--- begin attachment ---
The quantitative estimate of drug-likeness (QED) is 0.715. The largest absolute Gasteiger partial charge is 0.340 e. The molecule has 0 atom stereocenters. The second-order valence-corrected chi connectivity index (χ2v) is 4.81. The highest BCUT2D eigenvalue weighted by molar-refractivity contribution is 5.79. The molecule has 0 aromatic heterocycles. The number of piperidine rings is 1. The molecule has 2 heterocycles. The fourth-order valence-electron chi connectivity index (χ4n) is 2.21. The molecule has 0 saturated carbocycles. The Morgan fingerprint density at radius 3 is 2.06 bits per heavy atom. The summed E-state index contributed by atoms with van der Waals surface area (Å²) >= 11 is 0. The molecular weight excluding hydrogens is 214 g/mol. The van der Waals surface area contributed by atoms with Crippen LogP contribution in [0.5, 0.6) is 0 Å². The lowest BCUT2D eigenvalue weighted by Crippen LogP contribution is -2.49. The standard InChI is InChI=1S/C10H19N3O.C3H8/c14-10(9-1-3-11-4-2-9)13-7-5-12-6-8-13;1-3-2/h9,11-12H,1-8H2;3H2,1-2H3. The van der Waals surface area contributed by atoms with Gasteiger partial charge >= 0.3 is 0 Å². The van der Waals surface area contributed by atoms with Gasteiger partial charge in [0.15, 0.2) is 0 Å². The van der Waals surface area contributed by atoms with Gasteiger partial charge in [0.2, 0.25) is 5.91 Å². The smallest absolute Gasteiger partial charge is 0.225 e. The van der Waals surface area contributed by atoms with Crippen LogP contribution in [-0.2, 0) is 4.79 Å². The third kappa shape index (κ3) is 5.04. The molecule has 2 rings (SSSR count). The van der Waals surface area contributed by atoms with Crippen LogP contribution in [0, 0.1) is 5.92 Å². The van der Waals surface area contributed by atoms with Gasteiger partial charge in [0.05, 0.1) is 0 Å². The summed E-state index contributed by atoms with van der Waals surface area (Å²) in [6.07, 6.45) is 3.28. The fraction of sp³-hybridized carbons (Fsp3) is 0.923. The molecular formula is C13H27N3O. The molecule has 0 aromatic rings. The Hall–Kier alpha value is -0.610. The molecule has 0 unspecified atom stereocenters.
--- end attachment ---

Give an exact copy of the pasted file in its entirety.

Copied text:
The quantitative estimate of drug-likeness (QED) is 0.715. The largest absolute Gasteiger partial charge is 0.340 e. The molecule has 0 atom stereocenters. The second-order valence-corrected chi connectivity index (χ2v) is 4.81. The highest BCUT2D eigenvalue weighted by molar-refractivity contribution is 5.79. The molecule has 0 aromatic heterocycles. The number of piperidine rings is 1. The molecule has 2 heterocycles. The fourth-order valence-electron chi connectivity index (χ4n) is 2.21. The molecule has 0 saturated carbocycles. The Morgan fingerprint density at radius 3 is 2.06 bits per heavy atom. The summed E-state index contributed by atoms with van der Waals surface area (Å²) >= 11 is 0. The molecular weight excluding hydrogens is 214 g/mol. The van der Waals surface area contributed by atoms with Crippen LogP contribution in [0.5, 0.6) is 0 Å². The lowest BCUT2D eigenvalue weighted by Crippen LogP contribution is -2.49. The standard InChI is InChI=1S/C10H19N3O.C3H8/c14-10(9-1-3-11-4-2-9)13-7-5-12-6-8-13;1-3-2/h9,11-12H,1-8H2;3H2,1-2H3. The van der Waals surface area contributed by atoms with Gasteiger partial charge >= 0.3 is 0 Å². The van der Waals surface area contributed by atoms with Gasteiger partial charge in [0.15, 0.2) is 0 Å². The van der Waals surface area contributed by atoms with Gasteiger partial charge in [0.2, 0.25) is 5.91 Å². The smallest absolute Gasteiger partial charge is 0.225 e. The van der Waals surface area contributed by atoms with Crippen LogP contribution in [-0.2, 0) is 4.79 Å². The third kappa shape index (κ3) is 5.04. The molecule has 2 rings (SSSR count). The van der Waals surface area contributed by atoms with Crippen LogP contribution in [0, 0.1) is 5.92 Å². The van der Waals surface area contributed by atoms with Gasteiger partial charge in [0.05, 0.1) is 0 Å². The summed E-state index contributed by atoms with van der Waals surface area (Å²) in [6.07, 6.45) is 3.28. The fraction of sp³-hybridized carbons (Fsp3) is 0.923. The molecular formula is C13H27N3O. The molecule has 0 aromatic rings. The Hall–Kier alpha value is -0.610. The molecule has 0 unspecified atom stereocenters.